The composition of bacteria between each nest component varied markedly. Enterococcus and coliforms spp. were the most abundant bacteria detected, comprising up to 76.4% of the bacteria cultured from each nest component. Nesting material was dominated by coliform bacteria, while the remaining three nest categories were dominated by Enterococcus. E. coli/Staphylococcus saprophyticus was most commonly detected in nestling faeces and nesting material and was rare on the egg shells (Fig. 2). The dominance of Streptococcus and Staphylococcus tended to be similar among the nest components, except for a lower abundance in nestling faeces. Nesting material contained the highest abundance of bacteria, for both the blood agar culture and the UTI culture, while the lowest abundance of bacteria was found on the eggs (Table 1).

Figure 2. Prevalence of cultured bacteria in different nest components.

Prevalence of cultured bacteria between nest components, including Enterococcus spp. (dark grey), coliforms (white), Staphylococcus/Streptococcus spp. (black) and Escherichia coli/Staphylococcus saprophyticus (light grey).

Overall, incubated eggs did not differ from preincubation eggs in terms of UTI bacterial loads (GLMM: nest component - F1,72 = 1.706, p = 0.196, date - F1,72 = 41.155, p<0.001). However, the structure of the assemblages did change during incubation (Fig. 2), including a loss of all haemolytic bacteria (Table 1). Haemolytic bacteria comprised a mean of 3.7±12.8% of the bacteria found in each nest component. Although 3.3±12.4% of bacteria on the preincubation egg shells were haemolytic, we detected no haemolytic bacteria on incubated eggs (Table 1). Haemolytic bacteria were most dominant in nestling faeces (7.1±17.7%), while 1.8±5.0% of bacteria in the nesting material were haemolytic (Table 1). Loads of non-haemolytic bacteria (GLMM: nest component - F1,97 = 0.195, p = 0.660, date - F1,97 = 65.261, p<0.001), E. coli/Staphylococcus saprophyticus (GLMM: nest component - F1,72 = 0.018, p = 0.895, date - F1,72 = 0.244, p = 0.623) and Streptococcus/Staphylococcus (GLMM: nest component - F1,71 = 2.279, p = 0.136, date - F1,71 = 7.484, p<0.001) did not differ between incubated and unincubated eggs (Fig. 3). In contrast, incubated eggs harboured more Enterococcus (GLMM: nest component - F1,72 = 11.757, p = 0.001, date - F1,72 = 5.925, p = 0.017) and tended to harbour fewer coliforms (GLMM: nest component - F1,72 = 3.551, p = 0.064, date - F1,72 = 10.364, p = 0.002; Fig. 3).

Figure 3. Abundance of cultured bacteria in preincubation and incubated eggs.

Abundance of cultured bacteria sampled from eggs before and during incubation, including haemolytic bacteria (Ha), non-haemolytic bacteria (nHa), Enterococcus (En), Coliforms (Co), Streptococcus/Staphylococcus (SS) and Escherichia coli/Staphylococcus saprophyticus (Es/Ss). Bars represent predicted means ± SE from GLMMs, including sampling date as a covariate.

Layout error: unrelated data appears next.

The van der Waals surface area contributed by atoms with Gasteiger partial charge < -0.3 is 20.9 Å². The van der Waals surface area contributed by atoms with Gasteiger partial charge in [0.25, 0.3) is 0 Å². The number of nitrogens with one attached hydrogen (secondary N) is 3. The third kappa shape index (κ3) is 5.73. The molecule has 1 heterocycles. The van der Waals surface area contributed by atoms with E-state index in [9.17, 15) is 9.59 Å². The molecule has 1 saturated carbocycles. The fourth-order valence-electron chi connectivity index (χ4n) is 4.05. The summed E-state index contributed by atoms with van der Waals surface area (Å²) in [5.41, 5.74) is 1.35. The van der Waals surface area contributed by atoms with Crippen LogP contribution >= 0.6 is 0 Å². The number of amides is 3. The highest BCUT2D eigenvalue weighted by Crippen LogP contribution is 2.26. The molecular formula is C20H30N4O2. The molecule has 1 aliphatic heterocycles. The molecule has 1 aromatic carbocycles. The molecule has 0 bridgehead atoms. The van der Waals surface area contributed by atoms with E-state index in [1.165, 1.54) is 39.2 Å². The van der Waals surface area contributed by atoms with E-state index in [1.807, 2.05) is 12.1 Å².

We have shown here that variation in the bacterial assemblages found within reed warbler nests is complex, with unique microbial signatures being detected for each nest component. The high number of bacterial OTUs occurring in low prevalence may be a crucial factor in forming the distinct bacterial signature of individual components. Almost one-third of bacterial OTUs were detected in either three, or all four, of the nest components, suggesting that bacterial transmission between components is likely to occur. In addition, components from the same nest shared more bacteria than components from foreign nests. Finally, egg incubation was not associated with an expected decrease in bacterial loads. Instead, the structure of the assemblages changed during the incubation period, with a reduction in potentially harmful bacterial groups, such as haemolytic bacteria. Overall, our results provide unique insights into the development of the bacterial signatures of each stage of the nesting cycle and highlight the benefits of egg incubation for coping with bacterial pathogens.

The similarity in bacterial assemblages on eggs and nestlings originating from the same nest adds to a growing body of evidence that individual nests harbour unique bacterial assemblages [6], [8], [34]. While our study design does not allow us to distinguish between genetic and environmental effects, a partial cross-fostering experiment in two tit species (Parus major and Cyanistes caeruleus), demonstrated that nestlings shared more gastrointestinal bacteria with foster- than genetic siblings [56]. This result suggests that rearing environment may have a stronger influence on the bacteria hosted by nestlings rather than host genotype.

The bacterial assemblages within each nest component were relatively divergent, yet we still detected between 12.7% and 28.4% overlap between assemblages. Although our broad community-scale approach cannot detect the transmission of OTUs, the amount of overlap between the assemblages of each component suggests that bacterial transmission between components is likely to occur to some extent.